Young man's cell death sparks big jail suicide inquiry three decks

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The Independent Online
A teenager awaiting trial has become the 69th person to commit suicide while in jail this year. The record death tolls, says Jason Bennetto, Crime Correspondent, has prompted the launch of a special inquiry in the New Year.

Ian Kerr, 18, was supposed to be in the hospital wing of Feltham Young Offenders Institution in west London, receiving treatment for an injury to his arm.

But when prison officers looked into his cell on Monday afternoon they found him hanging by his belt from a bunk bed.

Despite attempt to resuscitate him he was pronounced dead 55 minutes later. Facing charges burglary, actual bodily harm and possession of drugs, the youth, from Romford, Essex, had been remanded into custody and was due to spend Christmas behind bars.

His death brings the total number of suicides to a record total of 69 in jails in England and Wales, with a week left to go in 1997.

This year 16 male young offenders, 52 adult inmates, including two women, and one 18-year-old woman killed themselves while in the prison system. The toll has been rising from 41 in 1992, 47 in 1993, and 62 last year.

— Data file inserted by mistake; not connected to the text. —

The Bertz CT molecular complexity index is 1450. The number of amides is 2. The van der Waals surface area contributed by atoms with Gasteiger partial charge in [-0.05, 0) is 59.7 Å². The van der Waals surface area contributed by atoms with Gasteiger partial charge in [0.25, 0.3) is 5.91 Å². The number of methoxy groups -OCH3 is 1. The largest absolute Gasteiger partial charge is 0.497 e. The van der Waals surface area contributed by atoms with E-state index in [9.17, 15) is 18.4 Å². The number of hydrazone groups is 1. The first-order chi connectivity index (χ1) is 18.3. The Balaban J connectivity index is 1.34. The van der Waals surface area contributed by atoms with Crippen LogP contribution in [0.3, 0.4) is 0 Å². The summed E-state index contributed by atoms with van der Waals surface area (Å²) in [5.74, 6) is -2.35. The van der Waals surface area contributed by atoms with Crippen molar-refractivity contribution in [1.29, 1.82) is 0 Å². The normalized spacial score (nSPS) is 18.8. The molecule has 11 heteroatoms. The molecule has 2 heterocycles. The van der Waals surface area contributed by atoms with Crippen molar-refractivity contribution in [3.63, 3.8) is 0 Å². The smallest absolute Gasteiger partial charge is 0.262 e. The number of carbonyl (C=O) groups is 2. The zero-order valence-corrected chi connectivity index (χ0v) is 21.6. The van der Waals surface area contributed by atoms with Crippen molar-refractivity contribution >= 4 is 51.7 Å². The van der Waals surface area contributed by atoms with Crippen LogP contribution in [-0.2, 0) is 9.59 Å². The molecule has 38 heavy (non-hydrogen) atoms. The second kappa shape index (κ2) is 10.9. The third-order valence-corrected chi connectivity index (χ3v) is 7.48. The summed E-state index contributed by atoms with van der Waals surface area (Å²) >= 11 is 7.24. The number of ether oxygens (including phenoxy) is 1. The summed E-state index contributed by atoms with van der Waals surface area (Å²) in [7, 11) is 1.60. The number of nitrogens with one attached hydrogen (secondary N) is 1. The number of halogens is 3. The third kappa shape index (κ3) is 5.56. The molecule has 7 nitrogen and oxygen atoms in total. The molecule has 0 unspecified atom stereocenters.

Next year Sir David Ramsbotham, HM Chief Inspector of Prisons is to carry out a special inquiry into suicides in jail.

In September Sir David severely criticised Feltham Young Offenders Institution for inmates aged under 21, describing it as "bursting at the seams" with a "disturbing" number of 15- and 16-year-olds being locked up. He said it had become a "gigantic transit camp" which was "grossly overcrowded" with more than 900 inmates.

The increasing numbers and shortage of resources made it incapable of tackling re-offending. A suicide last year was the first in four years at the jail. Four people took their lives in 1991-92.

An internal prison investigation has been set up into the death of Ian Kerr and a coroner's inquest will also be held.

The pressure group Inquest has been campaigning for years for the removal of vulnerable and young offenders from prison environment and to introduce new anti-suicide measures in prisons.

A spokeswoman said: "How many more deaths do we need before the authorities take some positive action?"

A spokesman for the Prison Service said Richard Tilt, the Director General, had asked Sir David to set up the inquiry. He added: "It must be remembered that the suicide rate is rising among the general public, and particularly among young males aged 16 to 35.

"Prison suicides have to be viewed in this context, as there are a large number of this age group in custody. We also have a record prison population - if you take that into account the overall rate is declining."

r Between eight and 12 new regional "correctional services" are to be set up to replace the existing probation system, it was said yesterday.

A Probation and Prisons Review will conclude that the regional centres are the best way of combining the work of the existing 54 probation services with the jail network.